I am a completest. This can be a good thing or a bad thing. If I like a singer, I want EVERYTHING they ever sang, every band they ever played with, every track they sang back-up on. Books are the same way. I read something I like, something that peaks my interest and I want to read EVERYTHING that author wrote. It is a sickness, I know.
This leads me to Russell Lynes. Lynes came to prominence with an article he wrote for Harper‘s Magazine. entitled, “Highbrow, Lowbrow, Middlebrow”. It caused a sensation. In the 1940’s society was not willing to admit to such strong delineations in culture. Russell Lynes ran with it.
He followed up his article with a humorous book called Snobs. It is the genre of book I am drawn to, a look at the changing role etiquette plays in everyday life. It looks at snobs. I love snobs or should I say, I love the way snobbery takes place in our lives and popular culture. Russell Lynes held the same sort of interest.
“You may not be a Snob, but your best friend probably detests a certain species of Snob, and your worst enemy certainly is one.”There are regional Snobs, moral Snobs, sensual Snobs, political Snobs, emotional Snobs, taste Snobs, occupational Snobs and reverse Snobs. Lynes reminds us,
“In the days when Ward McAllister was arbiter of Newport society there were precisely four hundred souls in New York worth knowing and only “nobodies” lived west of the Alleghenies.”As for the life of a regional Snob, it is said that a boy who lived on Martha’s Vineyard was asked to write an essay on a famous dictator. His paper began, “Mussolini is an off-islander.”
The sensual Snob drinks his whiskey bonded.
The car Snob would prefer and old Rolls than a new Chevy.
You get the idea.
Lynes moved from Snobs to Guests in his second book. There are multiple cites for that old adage about fish and guests stinking after three days.
“If you have a house on an upland meadow, or a cottage by the sea, or a cabin in the woods, you are likely to discover by the middle of June that the precious relaxation which w you have waited out the winter to enjoy is a mirage. The weekends during which you intent to commune with nature and your family are booked solid with weekend guests until after Labor Day.”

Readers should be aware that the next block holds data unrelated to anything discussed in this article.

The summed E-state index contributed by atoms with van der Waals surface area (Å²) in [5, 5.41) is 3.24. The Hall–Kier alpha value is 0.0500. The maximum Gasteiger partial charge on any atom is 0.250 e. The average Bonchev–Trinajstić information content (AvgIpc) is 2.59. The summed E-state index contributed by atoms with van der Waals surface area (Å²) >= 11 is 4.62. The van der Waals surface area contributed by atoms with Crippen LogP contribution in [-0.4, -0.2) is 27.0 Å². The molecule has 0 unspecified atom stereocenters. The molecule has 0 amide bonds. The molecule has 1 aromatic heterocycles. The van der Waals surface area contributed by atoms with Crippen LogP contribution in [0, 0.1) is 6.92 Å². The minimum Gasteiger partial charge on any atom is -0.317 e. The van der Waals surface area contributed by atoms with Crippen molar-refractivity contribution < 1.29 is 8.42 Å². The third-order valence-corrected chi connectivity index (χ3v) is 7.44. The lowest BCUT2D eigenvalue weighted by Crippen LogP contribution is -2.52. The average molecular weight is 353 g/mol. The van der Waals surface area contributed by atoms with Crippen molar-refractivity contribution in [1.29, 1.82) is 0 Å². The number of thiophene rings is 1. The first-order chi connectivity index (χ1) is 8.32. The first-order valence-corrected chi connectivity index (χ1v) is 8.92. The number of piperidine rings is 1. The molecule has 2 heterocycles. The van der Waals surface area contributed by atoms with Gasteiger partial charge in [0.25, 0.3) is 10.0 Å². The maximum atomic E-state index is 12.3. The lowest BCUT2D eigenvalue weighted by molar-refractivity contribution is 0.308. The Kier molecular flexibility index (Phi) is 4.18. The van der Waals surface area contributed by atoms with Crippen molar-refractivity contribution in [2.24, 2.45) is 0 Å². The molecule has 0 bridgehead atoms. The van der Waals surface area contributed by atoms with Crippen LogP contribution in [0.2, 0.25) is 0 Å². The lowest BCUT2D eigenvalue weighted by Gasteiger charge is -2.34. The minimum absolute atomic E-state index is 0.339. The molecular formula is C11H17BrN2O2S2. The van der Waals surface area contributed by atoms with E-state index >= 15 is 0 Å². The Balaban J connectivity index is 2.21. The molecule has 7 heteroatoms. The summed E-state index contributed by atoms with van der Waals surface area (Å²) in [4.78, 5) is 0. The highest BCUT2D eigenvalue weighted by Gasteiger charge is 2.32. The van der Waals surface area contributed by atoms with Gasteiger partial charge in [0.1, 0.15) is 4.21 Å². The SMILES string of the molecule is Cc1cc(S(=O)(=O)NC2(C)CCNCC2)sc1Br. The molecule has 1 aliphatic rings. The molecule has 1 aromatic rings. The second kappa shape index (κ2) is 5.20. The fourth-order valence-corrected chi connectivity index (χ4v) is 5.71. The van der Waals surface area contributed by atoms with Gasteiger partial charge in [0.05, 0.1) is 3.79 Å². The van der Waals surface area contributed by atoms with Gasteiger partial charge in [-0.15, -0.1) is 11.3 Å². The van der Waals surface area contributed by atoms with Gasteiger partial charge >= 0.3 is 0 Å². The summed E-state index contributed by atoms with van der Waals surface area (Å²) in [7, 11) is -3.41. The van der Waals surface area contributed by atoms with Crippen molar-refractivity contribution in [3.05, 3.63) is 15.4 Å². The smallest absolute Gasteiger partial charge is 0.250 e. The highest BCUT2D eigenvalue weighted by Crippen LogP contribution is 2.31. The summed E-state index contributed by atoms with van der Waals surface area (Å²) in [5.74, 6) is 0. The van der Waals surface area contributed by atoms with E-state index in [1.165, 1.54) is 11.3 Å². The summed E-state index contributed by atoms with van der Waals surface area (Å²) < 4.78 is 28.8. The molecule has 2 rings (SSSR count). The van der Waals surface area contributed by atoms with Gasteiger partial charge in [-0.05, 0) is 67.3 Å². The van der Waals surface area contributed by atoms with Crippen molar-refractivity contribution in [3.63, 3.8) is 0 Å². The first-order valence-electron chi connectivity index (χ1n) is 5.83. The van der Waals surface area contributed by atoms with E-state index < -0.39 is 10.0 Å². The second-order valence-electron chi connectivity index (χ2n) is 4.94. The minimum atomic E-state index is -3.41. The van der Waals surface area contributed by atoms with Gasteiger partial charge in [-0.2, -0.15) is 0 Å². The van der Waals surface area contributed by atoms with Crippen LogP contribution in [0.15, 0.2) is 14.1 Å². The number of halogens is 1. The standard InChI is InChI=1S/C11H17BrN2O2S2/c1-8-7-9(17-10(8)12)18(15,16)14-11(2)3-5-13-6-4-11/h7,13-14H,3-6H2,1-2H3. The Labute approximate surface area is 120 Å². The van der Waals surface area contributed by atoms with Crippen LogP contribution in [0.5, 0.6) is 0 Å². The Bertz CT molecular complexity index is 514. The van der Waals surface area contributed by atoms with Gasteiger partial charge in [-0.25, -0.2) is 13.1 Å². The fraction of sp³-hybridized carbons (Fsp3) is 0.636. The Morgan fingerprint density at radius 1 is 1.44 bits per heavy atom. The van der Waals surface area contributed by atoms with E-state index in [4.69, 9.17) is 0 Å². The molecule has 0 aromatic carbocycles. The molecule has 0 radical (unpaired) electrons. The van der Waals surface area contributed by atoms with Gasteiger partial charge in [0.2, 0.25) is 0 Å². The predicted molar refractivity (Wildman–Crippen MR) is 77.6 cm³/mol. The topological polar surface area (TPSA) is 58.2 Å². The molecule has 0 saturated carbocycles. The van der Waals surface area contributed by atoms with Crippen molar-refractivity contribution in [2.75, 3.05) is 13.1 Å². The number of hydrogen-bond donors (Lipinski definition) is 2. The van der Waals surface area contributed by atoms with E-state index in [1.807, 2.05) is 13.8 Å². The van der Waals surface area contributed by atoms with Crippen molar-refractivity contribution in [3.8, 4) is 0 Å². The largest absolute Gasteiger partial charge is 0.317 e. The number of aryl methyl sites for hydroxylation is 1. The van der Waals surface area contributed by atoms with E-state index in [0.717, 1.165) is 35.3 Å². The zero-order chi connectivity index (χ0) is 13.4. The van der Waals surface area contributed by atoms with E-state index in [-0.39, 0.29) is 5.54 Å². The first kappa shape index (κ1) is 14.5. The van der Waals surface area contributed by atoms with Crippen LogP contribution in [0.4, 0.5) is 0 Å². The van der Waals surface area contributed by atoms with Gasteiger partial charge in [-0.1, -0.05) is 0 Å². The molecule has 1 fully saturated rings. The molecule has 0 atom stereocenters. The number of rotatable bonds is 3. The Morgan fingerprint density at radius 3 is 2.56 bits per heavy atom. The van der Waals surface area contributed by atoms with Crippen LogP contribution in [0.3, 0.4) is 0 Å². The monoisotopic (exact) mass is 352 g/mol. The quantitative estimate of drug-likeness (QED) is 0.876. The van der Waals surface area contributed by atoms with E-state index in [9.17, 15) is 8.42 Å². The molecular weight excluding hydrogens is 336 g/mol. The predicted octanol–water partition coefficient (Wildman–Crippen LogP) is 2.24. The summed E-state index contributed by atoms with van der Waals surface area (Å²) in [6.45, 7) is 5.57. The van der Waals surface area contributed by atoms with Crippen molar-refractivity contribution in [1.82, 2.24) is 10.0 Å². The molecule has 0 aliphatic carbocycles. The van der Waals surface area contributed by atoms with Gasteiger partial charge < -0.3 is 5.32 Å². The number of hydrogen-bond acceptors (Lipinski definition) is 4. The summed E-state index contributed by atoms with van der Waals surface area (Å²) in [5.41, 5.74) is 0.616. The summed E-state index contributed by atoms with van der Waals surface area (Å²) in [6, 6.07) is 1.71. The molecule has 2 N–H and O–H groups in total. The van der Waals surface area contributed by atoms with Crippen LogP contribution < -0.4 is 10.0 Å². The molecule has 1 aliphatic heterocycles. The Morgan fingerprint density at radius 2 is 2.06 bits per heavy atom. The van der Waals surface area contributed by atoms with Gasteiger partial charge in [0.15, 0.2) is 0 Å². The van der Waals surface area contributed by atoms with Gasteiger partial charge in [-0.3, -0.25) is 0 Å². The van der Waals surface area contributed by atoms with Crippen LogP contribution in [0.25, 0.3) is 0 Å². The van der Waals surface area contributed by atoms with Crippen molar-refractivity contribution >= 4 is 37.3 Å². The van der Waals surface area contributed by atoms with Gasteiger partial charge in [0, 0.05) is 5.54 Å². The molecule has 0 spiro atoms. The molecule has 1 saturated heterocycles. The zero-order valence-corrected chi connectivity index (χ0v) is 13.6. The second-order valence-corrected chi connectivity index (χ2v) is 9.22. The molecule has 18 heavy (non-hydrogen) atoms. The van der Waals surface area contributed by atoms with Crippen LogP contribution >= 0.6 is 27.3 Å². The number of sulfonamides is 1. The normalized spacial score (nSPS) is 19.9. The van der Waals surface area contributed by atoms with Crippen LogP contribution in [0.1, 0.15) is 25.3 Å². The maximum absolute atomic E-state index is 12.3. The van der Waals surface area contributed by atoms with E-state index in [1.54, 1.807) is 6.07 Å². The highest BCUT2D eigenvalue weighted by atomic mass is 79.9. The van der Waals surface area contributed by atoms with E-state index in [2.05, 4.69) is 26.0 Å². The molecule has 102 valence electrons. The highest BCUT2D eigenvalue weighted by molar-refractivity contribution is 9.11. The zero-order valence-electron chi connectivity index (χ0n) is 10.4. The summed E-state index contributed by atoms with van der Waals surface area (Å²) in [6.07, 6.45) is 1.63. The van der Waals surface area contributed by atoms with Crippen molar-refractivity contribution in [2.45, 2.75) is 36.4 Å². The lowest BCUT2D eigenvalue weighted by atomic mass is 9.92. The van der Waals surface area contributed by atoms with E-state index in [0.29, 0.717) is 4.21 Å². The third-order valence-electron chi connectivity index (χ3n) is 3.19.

He reminds us that the best thing about a weekend is just that … it ends.
While Lynes was a master at the humorous little tomes about etiquette, he was also a scholar. His major work, The Domesticated Americans is a survey of how Americans live within their homes. He looks at the evolution and fashion of architecture.
How have our past times have evolved?
How did the literature about home keeping morph into the modern cookbook, etiquette references and sex manuals?
How did he veranda give way to the porch and the porch into and outdoor room unto itself?
How did bedroom furniture progress from the nineteenth century to the modern day?
Lynes tackles these questions and many more with his refined humor and eye for detail. This is the perfect book for the designer’s library.
I might have passed over The Domesticated Americans if it hadn’t been for that slim volume on Snobs that led to my catty desire to read about Guests that finally reveled a brilliant and informative cultural history. And don't forget his book, The Tastemakers, which reprints his article “Highbrow, Lowbrow, Middlebrow". So being a completest is a good thing. I believe I am still missing a Russell Lynes or two. I guarantee you, if I see one of his books, I will indeed purchase it.